Recently, Metro had the chance to ask Queen drummer Roger Taylor if he'd seen the clips of Snoop Dogg and Dr. Dre performing with a representation of the late Tupac Shakur at Coachella.


"I've heard a lot about those clips," he says. "I have not seen them, but I know the guys and I know the technology involved."


You can probably guess where we're going with this, Metro wonders. "I can, I think," counters Taylor, whose most famous collaborator, Freddie Mercury, died in 1991. So would Taylor and Queen's still active guitarist Brian May be open to the idea of playing with a hologram?


"I would not like to perform with a hologram of Freddie," he says definitively. "Brian and [I] looked at the possibility of putting a hologram in our show in London, 'We Will Rock You.'"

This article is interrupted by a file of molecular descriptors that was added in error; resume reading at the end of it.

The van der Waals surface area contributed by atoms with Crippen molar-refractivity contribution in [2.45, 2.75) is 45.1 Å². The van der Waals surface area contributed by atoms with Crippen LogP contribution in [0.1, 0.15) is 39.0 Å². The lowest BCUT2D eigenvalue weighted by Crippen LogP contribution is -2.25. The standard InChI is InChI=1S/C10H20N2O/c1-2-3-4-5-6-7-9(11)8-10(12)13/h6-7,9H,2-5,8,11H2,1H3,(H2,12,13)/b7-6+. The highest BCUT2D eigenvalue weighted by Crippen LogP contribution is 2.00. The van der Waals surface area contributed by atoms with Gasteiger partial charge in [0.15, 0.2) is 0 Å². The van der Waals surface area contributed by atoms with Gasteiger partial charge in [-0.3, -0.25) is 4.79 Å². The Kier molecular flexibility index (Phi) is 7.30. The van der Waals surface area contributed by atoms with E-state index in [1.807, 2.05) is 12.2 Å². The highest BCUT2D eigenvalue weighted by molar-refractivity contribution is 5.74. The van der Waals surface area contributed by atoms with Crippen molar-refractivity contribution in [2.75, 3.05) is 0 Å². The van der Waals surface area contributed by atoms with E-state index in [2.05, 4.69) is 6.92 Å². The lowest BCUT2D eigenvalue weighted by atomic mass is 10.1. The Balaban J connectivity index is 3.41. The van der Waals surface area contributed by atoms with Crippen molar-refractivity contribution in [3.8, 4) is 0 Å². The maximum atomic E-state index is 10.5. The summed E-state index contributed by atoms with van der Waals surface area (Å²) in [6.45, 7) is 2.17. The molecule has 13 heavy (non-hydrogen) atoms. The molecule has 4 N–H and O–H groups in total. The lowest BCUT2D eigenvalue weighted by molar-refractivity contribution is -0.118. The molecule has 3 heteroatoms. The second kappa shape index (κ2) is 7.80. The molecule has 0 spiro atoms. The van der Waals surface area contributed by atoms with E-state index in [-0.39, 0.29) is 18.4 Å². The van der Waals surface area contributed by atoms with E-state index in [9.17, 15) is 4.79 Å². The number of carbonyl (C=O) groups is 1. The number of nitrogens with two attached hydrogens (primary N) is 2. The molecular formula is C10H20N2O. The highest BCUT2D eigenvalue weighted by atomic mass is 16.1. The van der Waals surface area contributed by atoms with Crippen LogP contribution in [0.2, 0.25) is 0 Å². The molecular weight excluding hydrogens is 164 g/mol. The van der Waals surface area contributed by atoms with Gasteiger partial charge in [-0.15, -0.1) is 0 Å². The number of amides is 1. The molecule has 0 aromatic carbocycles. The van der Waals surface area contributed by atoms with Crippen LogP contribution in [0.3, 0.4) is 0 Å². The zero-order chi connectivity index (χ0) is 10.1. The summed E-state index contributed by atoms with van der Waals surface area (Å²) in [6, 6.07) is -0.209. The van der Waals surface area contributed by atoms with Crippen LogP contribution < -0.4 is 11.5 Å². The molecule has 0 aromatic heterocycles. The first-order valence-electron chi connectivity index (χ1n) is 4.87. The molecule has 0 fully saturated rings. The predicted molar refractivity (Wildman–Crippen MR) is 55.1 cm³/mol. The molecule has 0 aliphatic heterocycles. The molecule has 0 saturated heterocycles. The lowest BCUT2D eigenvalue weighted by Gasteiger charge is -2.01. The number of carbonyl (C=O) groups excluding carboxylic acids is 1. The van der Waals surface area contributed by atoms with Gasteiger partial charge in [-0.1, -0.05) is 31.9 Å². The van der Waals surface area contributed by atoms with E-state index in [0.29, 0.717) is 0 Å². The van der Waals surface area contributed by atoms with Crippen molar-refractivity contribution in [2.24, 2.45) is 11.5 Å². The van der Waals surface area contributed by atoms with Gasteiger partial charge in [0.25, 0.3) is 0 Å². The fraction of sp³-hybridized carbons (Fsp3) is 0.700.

Ultimately the pair decided not to use a hologram for that production or for their latest endeavor. Instead Taylor and May are putting their efforts into the very human Queen Extravaganza, a group which includes two guitarists, a bassist, a drummer and four vocalists, all found through a three-month online audition search. One of the main singers, Marc Martel, has particularly moved Taylor. "I was sitting down writing something, facing away from the stage yesterday and Mark was singing 'Bohemian Rhapsody,' and I had chills down my spine," he says. "It was as if Freddie was in the room."


That, along with the fact that Martel has an uncanny physical resemblance to Freddie Mercury sounds like enough reason not to have a projected image of the late singer on the stage. "It just doesn't sit too well with me," says Taylor. "I don't want to appear with a hologram of my dear friend."